Known as the fifth most trainable dog, they certainly live up to their reputation as long as their owners are experienced. This isn't a breed for the novice or small breed dog owner. People who like to yell or have a heavy hand should look elsewhere as well and don't even THINK about it unless you exercise on a daily basis. If your Dobe has too much pent up energy she'll invent her own fun at your expense. Don't take it personally, they often outwit their owners. You need to be able to laugh.

    Male-male aggression is addressed in their breed standard and are never recommended to live with another male; being neutered doesn't lessen the odds. Opposite sex pairs are a better combination. They require alot of socialization and positive training methods. I find that NILIF (nothing in life is free - Google it) usually works well with most Dobes. Be warned that the gene pool is tainted with ill temperament and diseases. The Doberman has quite a few health concerns and fad/hobby breeding has only worsened it. Buy from a breeder that health and temperament tests or not at all.

    Train, love, and respect your Doberman. You'll have a friend for life.

    Source(s): Doberman training experience
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  • 1 decade ago

    If you want a true, purebred, registerable Doberman Pinscher, go to the parent club's website and locate their breeder's list. Research among those breeders that have signed the club's code of ethics, and insist on seeing the medical clearances the breed club recommends. Don't accept anyone's word for them. You can check the parents' hip scores at the OFA's site. There's a link to the pedigree database; locate the parents of the litters you're looking at, and make sure they were good representations of the breed, with good hip scores and conformation as well as obedience and working accomplishments.

    Do as much of the contact with the breeders in person or on the telephone; you cannot trust anything on people's websites; the photos could all be stolen or faked.

    Don't deal with anyone who deals in white Dobermans; such persons are disreputable.

    Good luck.

  • Anonymous
    1 decade ago

    The only way is thru the puppy paperwork showing lineage. Why are you buying a puppy from a breeder you don't trust? If they are lying about dog's lineage then there is likely to be more issues wrong with pup. Here is a an easy guide to show you the difference between a reputable breeder from a poor one.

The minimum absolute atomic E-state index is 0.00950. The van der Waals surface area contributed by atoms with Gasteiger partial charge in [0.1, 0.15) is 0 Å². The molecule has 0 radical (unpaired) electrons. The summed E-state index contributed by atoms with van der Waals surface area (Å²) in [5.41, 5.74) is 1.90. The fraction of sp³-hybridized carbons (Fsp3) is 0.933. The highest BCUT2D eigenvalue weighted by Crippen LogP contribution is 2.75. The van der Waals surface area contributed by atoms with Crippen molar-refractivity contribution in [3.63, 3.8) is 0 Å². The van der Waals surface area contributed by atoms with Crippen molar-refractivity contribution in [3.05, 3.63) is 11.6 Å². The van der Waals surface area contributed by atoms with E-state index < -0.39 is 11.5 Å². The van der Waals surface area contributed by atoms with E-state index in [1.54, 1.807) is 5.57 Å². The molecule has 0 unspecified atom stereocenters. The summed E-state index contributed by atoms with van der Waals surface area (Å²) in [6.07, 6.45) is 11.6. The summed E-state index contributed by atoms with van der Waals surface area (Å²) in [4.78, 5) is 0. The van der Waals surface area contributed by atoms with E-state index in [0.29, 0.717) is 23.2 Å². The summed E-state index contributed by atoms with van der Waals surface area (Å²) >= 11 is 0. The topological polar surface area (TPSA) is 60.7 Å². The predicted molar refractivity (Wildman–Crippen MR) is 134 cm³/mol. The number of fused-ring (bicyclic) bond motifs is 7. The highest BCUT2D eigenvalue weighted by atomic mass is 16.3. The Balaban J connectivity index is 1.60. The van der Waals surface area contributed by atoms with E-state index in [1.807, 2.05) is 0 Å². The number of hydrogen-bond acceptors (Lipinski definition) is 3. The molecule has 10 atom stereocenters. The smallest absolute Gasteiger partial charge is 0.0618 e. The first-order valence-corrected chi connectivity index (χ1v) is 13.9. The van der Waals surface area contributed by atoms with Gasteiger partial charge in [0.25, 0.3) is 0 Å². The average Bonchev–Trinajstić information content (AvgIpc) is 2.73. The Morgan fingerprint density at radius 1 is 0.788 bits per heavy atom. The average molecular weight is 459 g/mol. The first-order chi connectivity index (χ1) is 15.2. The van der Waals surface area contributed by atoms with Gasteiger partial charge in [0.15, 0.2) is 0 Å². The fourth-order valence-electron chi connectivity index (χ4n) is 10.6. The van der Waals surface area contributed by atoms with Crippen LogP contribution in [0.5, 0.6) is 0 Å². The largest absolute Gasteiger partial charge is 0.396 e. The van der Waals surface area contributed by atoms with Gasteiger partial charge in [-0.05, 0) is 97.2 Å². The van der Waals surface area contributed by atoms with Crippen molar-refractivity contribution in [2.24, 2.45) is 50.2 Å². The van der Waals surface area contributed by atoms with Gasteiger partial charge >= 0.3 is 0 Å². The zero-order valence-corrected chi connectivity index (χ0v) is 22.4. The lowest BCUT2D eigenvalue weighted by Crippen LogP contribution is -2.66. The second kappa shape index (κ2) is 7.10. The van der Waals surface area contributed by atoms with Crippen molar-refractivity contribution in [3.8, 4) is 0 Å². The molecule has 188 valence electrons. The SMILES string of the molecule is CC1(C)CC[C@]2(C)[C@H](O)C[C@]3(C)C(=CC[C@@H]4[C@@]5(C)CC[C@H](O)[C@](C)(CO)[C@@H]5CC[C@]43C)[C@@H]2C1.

• Anonymous
    1 decade ago


    His look is elegant and his style is athletic. The sleek, smooth Dobie coat is short and lies close to the skin. He may have a slight undercoat around the neck. His coat colors are black, red, blue, and fawn. He has rust markings above each eye; on his muzzle, throat, and chest; and on his legs and feet. Here's more info:

  • 1 decade ago

    short hair, tall, skinny, black with brown or Chocolate/ red. ears and tail done when very young. do some research before it is a active breed that takes alot of discipline, and exercise. good luck

  • 1 decade ago

    AKC MEET THE BREEDS®: Doberman Pinscher

    A square, medium-sized dog, the Doberman Pinscher is muscular and possesses great endurance and speed. He is elegant in appearance and reflects great nobility and temperament. The properly bred and trained Doberman has proved itself to be a friend and guardian, and his intelligence and ability to absorb and retain training have brought him into demand as a police and war dog. The Doberman’s short, hard coat can be black, red, blue and fawn.

    A Look Back

    Although the roots of the breed are relatively obscure, it is thought that the Doberman Pinscher originated in Germany around 1900, taking its name from tax collector Louis Dobermann of Apolda, who desired a medium size dog to perform as a guard dog as well as companion. Breeds utilized to develop the Doberman Pinscher may have included the old shorthaired shepherd, Rottweiler, Black and Tan Terrier and the German Pinscher.

    Right Breed for You?

    The Doberman Pinscher is known to be energetic, watchful, fearless and obedient. He is ready to give prompt alarm (and back up that warning) but is also affectionate, obedient and loyal. The breed requires regular exercise, but needs only minimal grooming for his short coat.